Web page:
Her Agenda: As HFR approaches its 15th anniversary, do you think in this time or in the next 15 years, the industry won’t need to wait for reckonings or cultural shifts to be more inclusive?
Brandice Daniel: Unfortunately, I haven’t seen the shift that I’m seeing right now in the last 13 years. We’ve had more traction in the past year than we have had in the last 13 years. HFR turns 14 in August.
I’m of the mindset that when people show up, I have a drink in hand waiting for them. I don’t really judge when people come or when they don’t come. “You’re here, great, let’s go to work.”
Her Agenda: What is it like to reflect on the production of your first show, compared to more recent years?
Brandice Daniel: Sometimes it brings me to tears. We did an event in 2019 at the top of the Freedom Tower. Sometimes it’s so overwhelming. I don’t think the heartbeat has changed. What people felt in the beginning of HFR is what they still feel now. We have tried very hard and been very intentional about keeping that.
Her Agenda: You’ve had successful partnerships with Nike, Janie & Jack, etc. What makes a successful partnership?
Brandice Daniel: A successful partnership requires a partner committed to our cause. Giving the designer and company autonomy and then it’s about how do we tell this story–not put product out–but how do we tell this story as a way to invite other people. You also have to have a partner willing to invest in telling that story.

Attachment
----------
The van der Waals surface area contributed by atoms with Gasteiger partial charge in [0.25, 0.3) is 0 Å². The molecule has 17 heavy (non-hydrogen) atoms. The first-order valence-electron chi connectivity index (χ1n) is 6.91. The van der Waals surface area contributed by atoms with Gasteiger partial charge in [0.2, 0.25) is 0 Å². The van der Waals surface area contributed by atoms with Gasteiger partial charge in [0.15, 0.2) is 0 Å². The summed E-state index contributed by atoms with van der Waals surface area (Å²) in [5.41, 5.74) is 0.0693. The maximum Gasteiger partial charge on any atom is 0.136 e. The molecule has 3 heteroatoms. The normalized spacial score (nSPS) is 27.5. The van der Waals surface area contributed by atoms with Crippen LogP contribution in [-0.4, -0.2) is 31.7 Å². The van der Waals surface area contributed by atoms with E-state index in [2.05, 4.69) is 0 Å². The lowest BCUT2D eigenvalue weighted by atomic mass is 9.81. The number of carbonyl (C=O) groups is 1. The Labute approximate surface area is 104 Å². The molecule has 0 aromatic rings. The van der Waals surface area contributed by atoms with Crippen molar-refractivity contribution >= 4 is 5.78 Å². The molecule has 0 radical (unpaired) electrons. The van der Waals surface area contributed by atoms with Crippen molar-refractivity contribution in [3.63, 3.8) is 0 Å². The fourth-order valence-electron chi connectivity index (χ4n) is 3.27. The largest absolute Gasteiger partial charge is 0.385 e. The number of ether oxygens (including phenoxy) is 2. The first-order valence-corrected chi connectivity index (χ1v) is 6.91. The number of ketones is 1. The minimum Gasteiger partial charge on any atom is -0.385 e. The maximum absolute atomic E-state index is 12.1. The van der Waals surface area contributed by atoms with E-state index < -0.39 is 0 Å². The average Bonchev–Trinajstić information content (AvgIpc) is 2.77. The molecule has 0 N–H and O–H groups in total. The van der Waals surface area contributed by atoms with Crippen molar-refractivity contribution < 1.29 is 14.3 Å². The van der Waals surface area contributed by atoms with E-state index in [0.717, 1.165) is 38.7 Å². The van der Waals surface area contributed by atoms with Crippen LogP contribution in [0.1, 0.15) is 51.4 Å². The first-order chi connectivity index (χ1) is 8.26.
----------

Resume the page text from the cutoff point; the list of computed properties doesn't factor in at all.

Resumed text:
Her Agenda: What are your expectations for HFR post-Covid?
Brandice Daniel: We have not stopped or slowed down. We’ll keep this virtual. Some of the things we do will stay virtual because I love it so much better virtual. That will be the big change for us.
Her Agenda: What do you do for you?
Brandice Daniel: I just took my first real vacation. It was amazing. I was so committed to that. It was my daughter’s spring break. I love sitting in my backyard. I did all these things to set up my backyard. I have to buy pillows, new flowers, and all of this stuff just to make it my little sanctuary. I love hanging out with my girlfriends and their children to just let our hair down and talk about whatever.
[Editor’s note: This interview has been edited for length and clarity.]